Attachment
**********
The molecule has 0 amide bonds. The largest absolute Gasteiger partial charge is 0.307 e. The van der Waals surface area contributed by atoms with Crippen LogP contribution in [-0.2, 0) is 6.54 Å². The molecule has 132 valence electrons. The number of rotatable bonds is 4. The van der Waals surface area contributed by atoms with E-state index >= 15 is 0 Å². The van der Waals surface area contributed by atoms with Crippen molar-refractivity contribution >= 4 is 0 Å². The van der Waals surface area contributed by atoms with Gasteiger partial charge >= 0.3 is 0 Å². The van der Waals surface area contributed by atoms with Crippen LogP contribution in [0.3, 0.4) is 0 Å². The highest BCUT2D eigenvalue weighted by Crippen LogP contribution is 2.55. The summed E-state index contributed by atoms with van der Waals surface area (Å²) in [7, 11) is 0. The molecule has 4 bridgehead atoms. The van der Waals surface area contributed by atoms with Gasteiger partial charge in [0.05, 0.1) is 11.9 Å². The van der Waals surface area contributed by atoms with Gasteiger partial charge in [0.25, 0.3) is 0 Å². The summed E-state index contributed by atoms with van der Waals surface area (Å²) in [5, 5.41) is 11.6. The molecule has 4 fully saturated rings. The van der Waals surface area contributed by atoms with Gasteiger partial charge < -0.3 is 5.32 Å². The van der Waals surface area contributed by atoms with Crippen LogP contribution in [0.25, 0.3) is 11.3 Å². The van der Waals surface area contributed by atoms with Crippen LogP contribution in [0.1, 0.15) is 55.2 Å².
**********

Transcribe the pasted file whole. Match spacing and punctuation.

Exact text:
The molecule has 0 amide bonds. The largest absolute Gasteiger partial charge is 0.307 e. The van der Waals surface area contributed by atoms with Crippen LogP contribution in [-0.2, 0) is 6.54 Å². The molecule has 132 valence electrons. The number of rotatable bonds is 4. The van der Waals surface area contributed by atoms with E-state index >= 15 is 0 Å². The van der Waals surface area contributed by atoms with Crippen molar-refractivity contribution >= 4 is 0 Å². The van der Waals surface area contributed by atoms with Gasteiger partial charge >= 0.3 is 0 Å². The van der Waals surface area contributed by atoms with Crippen LogP contribution in [0.3, 0.4) is 0 Å². The highest BCUT2D eigenvalue weighted by Crippen LogP contribution is 2.55. The summed E-state index contributed by atoms with van der Waals surface area (Å²) in [7, 11) is 0. The molecule has 4 bridgehead atoms. The van der Waals surface area contributed by atoms with Gasteiger partial charge in [0.05, 0.1) is 11.9 Å². The van der Waals surface area contributed by atoms with Gasteiger partial charge in [0.25, 0.3) is 0 Å². The summed E-state index contributed by atoms with van der Waals surface area (Å²) in [5, 5.41) is 11.6. The molecule has 4 fully saturated rings. The van der Waals surface area contributed by atoms with Gasteiger partial charge < -0.3 is 5.32 Å². The van der Waals surface area contributed by atoms with Crippen LogP contribution in [0.25, 0.3) is 11.3 Å². The van der Waals surface area contributed by atoms with Crippen LogP contribution in [0.1, 0.15) is 55.2 Å².